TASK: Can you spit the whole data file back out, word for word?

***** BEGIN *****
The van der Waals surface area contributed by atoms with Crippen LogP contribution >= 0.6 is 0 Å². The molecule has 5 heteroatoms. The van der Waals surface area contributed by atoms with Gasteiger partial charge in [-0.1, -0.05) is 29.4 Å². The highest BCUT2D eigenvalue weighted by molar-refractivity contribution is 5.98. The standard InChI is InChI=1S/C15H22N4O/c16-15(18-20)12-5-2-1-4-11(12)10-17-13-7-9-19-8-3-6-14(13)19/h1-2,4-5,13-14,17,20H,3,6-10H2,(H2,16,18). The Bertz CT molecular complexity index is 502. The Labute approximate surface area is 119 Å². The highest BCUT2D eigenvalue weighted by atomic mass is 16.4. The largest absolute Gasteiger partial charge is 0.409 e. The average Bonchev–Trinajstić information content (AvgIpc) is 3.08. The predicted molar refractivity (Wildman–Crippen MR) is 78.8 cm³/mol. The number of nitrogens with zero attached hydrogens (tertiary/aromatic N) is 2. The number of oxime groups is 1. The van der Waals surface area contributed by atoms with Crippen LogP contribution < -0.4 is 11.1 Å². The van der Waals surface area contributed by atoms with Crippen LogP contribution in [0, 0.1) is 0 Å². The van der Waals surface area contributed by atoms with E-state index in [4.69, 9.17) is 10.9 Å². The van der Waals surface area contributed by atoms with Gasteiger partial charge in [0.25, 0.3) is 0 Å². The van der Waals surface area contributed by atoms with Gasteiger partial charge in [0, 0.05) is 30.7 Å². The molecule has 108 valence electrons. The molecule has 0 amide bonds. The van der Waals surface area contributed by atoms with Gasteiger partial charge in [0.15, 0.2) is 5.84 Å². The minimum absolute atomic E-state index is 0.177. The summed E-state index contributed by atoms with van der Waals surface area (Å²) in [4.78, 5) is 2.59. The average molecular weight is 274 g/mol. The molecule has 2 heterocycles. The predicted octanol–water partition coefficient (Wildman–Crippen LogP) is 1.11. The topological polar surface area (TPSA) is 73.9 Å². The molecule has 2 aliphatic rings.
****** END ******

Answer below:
The van der Waals surface area contributed by atoms with Crippen LogP contribution >= 0.6 is 0 Å². The molecule has 5 heteroatoms. The van der Waals surface area contributed by atoms with Gasteiger partial charge in [-0.1, -0.05) is 29.4 Å². The highest BCUT2D eigenvalue weighted by molar-refractivity contribution is 5.98. The standard InChI is InChI=1S/C15H22N4O/c16-15(18-20)12-5-2-1-4-11(12)10-17-13-7-9-19-8-3-6-14(13)19/h1-2,4-5,13-14,17,20H,3,6-10H2,(H2,16,18). The Bertz CT molecular complexity index is 502. The Labute approximate surface area is 119 Å². The highest BCUT2D eigenvalue weighted by atomic mass is 16.4. The largest absolute Gasteiger partial charge is 0.409 e. The average Bonchev–Trinajstić information content (AvgIpc) is 3.08. The predicted molar refractivity (Wildman–Crippen MR) is 78.8 cm³/mol. The number of nitrogens with zero attached hydrogens (tertiary/aromatic N) is 2. The number of oxime groups is 1. The van der Waals surface area contributed by atoms with Crippen LogP contribution < -0.4 is 11.1 Å². The van der Waals surface area contributed by atoms with Crippen LogP contribution in [0, 0.1) is 0 Å². The van der Waals surface area contributed by atoms with E-state index in [4.69, 9.17) is 10.9 Å². The van der Waals surface area contributed by atoms with Gasteiger partial charge in [0.25, 0.3) is 0 Å². The van der Waals surface area contributed by atoms with Gasteiger partial charge in [0, 0.05) is 30.7 Å². The molecule has 108 valence electrons. The molecule has 0 amide bonds. The van der Waals surface area contributed by atoms with Gasteiger partial charge in [0.15, 0.2) is 5.84 Å². The minimum absolute atomic E-state index is 0.177. The summed E-state index contributed by atoms with van der Waals surface area (Å²) in [4.78, 5) is 2.59. The average molecular weight is 274 g/mol. The molecule has 2 heterocycles. The predicted octanol–water partition coefficient (Wildman–Crippen LogP) is 1.11. The topological polar surface area (TPSA) is 73.9 Å². The molecule has 2 aliphatic rings.